Northgate offers police forces improved CCTV analysis system

Quick and easy video search

Outsourcer Northgate Public Services says it is partnering with Dublin-based video technology specialist Kinesense to provide police with a "quick and easy" solution to source video evidence from CCTV footage.

Using the latest technology Northgate and Kinesense say they can help police get more actionable intelligence out of video footage. Video content analytics (VCA) technology is said to allow investigators to save up to 95 percent of the time normally spent sifting through CCTV footage to find key events, which the software finds automatically.

In the UK, Northgate says it is estimated that CCTV is used in over 75 percent of major investigations and in over 64 percent of all cases. However, the time and effort required to retrieve, view, analyse and report on video footage as evidence is a huge drain on resources.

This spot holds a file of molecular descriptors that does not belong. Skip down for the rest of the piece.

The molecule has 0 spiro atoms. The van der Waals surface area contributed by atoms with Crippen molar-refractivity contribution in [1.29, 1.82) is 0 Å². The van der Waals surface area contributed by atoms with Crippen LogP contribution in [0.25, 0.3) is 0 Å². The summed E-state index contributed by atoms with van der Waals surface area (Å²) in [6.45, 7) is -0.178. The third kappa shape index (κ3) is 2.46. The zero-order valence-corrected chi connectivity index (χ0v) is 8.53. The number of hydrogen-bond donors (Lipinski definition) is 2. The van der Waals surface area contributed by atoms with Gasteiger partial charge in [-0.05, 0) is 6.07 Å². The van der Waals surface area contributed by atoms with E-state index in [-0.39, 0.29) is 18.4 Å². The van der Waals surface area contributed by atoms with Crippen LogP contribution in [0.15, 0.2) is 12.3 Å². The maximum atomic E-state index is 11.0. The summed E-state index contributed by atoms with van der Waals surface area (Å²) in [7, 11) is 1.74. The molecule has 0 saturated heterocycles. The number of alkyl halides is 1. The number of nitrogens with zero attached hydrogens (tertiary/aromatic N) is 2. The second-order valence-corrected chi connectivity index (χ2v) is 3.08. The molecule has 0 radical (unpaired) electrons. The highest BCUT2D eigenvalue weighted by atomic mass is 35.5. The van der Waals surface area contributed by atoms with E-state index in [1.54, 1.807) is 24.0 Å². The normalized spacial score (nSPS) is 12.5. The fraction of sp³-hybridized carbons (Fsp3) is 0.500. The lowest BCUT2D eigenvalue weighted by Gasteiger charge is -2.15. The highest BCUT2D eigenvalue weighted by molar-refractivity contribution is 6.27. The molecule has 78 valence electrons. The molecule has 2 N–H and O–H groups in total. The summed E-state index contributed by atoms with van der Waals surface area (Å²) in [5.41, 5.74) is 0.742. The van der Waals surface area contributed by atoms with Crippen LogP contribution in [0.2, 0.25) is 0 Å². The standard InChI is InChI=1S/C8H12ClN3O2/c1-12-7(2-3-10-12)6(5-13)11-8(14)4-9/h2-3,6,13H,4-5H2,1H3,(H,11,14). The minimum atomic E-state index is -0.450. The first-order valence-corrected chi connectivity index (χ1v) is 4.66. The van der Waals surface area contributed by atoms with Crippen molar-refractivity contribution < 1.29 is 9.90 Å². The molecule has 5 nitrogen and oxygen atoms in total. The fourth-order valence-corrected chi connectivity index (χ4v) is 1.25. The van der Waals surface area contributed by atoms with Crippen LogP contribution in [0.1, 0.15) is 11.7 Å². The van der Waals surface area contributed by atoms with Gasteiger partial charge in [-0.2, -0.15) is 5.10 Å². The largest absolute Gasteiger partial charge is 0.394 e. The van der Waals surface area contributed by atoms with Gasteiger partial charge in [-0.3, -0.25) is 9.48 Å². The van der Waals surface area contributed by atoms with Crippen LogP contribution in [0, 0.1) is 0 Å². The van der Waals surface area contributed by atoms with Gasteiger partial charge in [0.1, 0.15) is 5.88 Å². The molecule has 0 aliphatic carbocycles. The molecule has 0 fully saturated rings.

The Northgate/Kinesense offering provides quick and accurate video searches, by simply searching for specific information, such as people entering a building or finding a red car.

Kinesense and Northgate will integrate Kinesense's solution within Northgate's Police Services Framework - GEM3 - which includes the established Socrates forensic case management product, and which has a digital asset management capability.

Sarah Doyle, Kinesense managing director, said: "Our solutions have helped many UK and international police forces save time by getting CCTV into a viewable format, enabling investigators to automatically search it and enable easy report making.

"Often the rich information generated from video is not shared or accessible. By partnering with Northgate video data can be merged with other sources of information and will be accessible for greater collaboration."

Northgate executive director Joe Bradley said, "Our link with Kinesense is a key part of our plans to expand Northgate in Ireland and highlights our commitment to take high tech Irish companies into the international markets."

Kinesense says its technology is currently used by nine UK forces, with it also having a presence in the US, Canada, North Africa, Northern Europe and South America.

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